A conservative judge is appointed by the President to spearhead America's escalating war against drugs, only to discover that his teenage daughter is a crack addict. Two DEA agents protect an informant. A jailed drug baron's wife attempts to carry on the family business.
A young and impatient stockbroker is willing to do anything to get to the top, including trading on illegal inside information taken through a ruthless and greedy corporate raider who takes the youth under his wing.
A modern day look at America's war on drugs told through four separate stories that are connected in one way or another. A conservative judge who's just been appointed as the US drug czar learns that his teenage honor student daughter is a drug addict. A beautiful trophy wife struggles to save her wealthy husband's drug business, while two DEA agents protect a witness with inside knowledge of the spouse's business. In Mexico, a slightly corrupt, yet dedicated cop struggles with his conscience when he learns that his new boss may not be the anti-drug official he made himself out to be. Written by
When director Steven Soderbergh turned in his second and final cut for theatrical release, USA Films was concerned that the graphic drug content would earn the film an NC-17, and Soderberg was prepared to release it with that rating. Fortunately, the MPAA approved the film with an R. See more »
In Wakefield's meeting with the Chief of Staff, he's told his first media briefing will be in a month. One of movie's final scenes is that media briefing. Meaning the time frame from arrest to trial for Carlos Ayala is less than a month. That's highly unlikely, in fact almost impossible, for a major criminal trial. See more »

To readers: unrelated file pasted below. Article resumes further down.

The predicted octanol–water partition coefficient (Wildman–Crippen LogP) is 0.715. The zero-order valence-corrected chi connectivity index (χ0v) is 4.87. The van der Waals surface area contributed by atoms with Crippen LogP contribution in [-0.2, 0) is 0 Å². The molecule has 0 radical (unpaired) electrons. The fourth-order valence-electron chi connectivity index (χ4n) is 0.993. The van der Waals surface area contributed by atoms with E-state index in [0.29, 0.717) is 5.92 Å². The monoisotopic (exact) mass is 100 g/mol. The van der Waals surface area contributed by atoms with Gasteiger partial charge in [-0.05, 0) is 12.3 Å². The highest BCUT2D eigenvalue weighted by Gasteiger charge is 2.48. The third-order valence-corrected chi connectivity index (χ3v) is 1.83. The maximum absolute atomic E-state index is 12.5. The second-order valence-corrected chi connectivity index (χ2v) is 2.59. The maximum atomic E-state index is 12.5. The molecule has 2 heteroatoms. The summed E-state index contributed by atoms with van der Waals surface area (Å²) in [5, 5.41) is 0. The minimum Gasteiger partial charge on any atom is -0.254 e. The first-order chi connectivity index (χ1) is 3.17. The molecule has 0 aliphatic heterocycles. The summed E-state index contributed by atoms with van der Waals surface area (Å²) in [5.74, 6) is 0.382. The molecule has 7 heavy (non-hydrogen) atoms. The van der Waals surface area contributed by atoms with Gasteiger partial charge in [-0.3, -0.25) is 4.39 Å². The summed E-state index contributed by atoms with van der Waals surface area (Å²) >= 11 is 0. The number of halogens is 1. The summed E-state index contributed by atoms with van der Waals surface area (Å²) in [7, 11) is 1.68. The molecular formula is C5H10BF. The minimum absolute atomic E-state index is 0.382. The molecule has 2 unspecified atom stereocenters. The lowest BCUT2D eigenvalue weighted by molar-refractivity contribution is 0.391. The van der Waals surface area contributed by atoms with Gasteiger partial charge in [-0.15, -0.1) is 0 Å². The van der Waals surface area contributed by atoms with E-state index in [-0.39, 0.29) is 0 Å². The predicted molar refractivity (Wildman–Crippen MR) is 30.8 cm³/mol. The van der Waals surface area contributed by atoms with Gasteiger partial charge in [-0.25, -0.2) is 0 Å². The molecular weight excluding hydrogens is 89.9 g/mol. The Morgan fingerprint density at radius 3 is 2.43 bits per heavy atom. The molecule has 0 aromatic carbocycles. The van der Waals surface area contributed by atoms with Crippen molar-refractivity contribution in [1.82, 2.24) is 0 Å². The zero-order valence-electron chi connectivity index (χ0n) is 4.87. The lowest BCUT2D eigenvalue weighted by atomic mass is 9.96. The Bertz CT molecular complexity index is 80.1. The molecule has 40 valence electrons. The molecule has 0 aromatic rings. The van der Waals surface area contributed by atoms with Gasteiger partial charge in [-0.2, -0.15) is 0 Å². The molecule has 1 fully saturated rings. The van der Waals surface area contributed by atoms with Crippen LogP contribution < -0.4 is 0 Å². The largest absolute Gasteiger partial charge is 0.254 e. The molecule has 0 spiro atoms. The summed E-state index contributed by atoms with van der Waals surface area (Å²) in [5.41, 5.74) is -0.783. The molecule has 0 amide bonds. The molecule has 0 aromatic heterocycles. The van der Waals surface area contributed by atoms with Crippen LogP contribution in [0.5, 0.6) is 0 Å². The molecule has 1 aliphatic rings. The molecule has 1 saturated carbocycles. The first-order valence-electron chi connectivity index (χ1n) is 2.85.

Traffic is a fantastic movie. Let's start with saying that.
I just got back from seeing it, and it certainly rates as one of the best story-based drama's I've ever seen. Being a big fan of movies with different storylines overlapping (as Magnolia) I was highly anticipating this movie. And of course the big oscar nominations and the prizes it already won made it even more desirable.
It didn't let me down one bit. The different story's were all excellent. Being that the mexican one was in my opinion the best one. Especially Benicio Del Toro (remember him in Fear and Loathing in Las vegas, the BEST drugs movie ever) being absolutely brilliant. But also the storyline involving Michael Douglas with his problems dealing with a daughter on drugs (well acted out by newcomer Erika Christensen) is remarkable. The topic drugs is clearly highly talked about especially in the United States, and this is actually the first movie which shows all aspects of it. The dealing and smuggling, the addiction, the risks of being a narcotics agent and the political point of view. It's hard to find a film that's so complete, everyone will feel connected to one of the storylines because everyone deals with or has dealt with drugs before, even if it's just a one time mariuhana use. That's why this movie will appeal to a very large crowd.
Anyway when you look at the flaws then maybe some will say that it takes too long, or that some of the scenes are a bit slow. But does everything go fastpaced in real life? It just tries to sketch a realistic view of handling with drugs. And maybe there isn't a lot of action going on, but that's not the goal of the movie.
The only thing I found when watching the movie was that the switching between movielines happened a little too often. I'd preferred if it stayed with one story a little longer. Just a tiny flaw that I personally noted.
Traffic is a film that has to sink in, when you start to think about it it just gets better and better. I can't wait for the official release here in Holland, so that I can see it again.
Oscar for Del Toro in any case !!!!!! And throw in an oscar for best film too. It deserves it.
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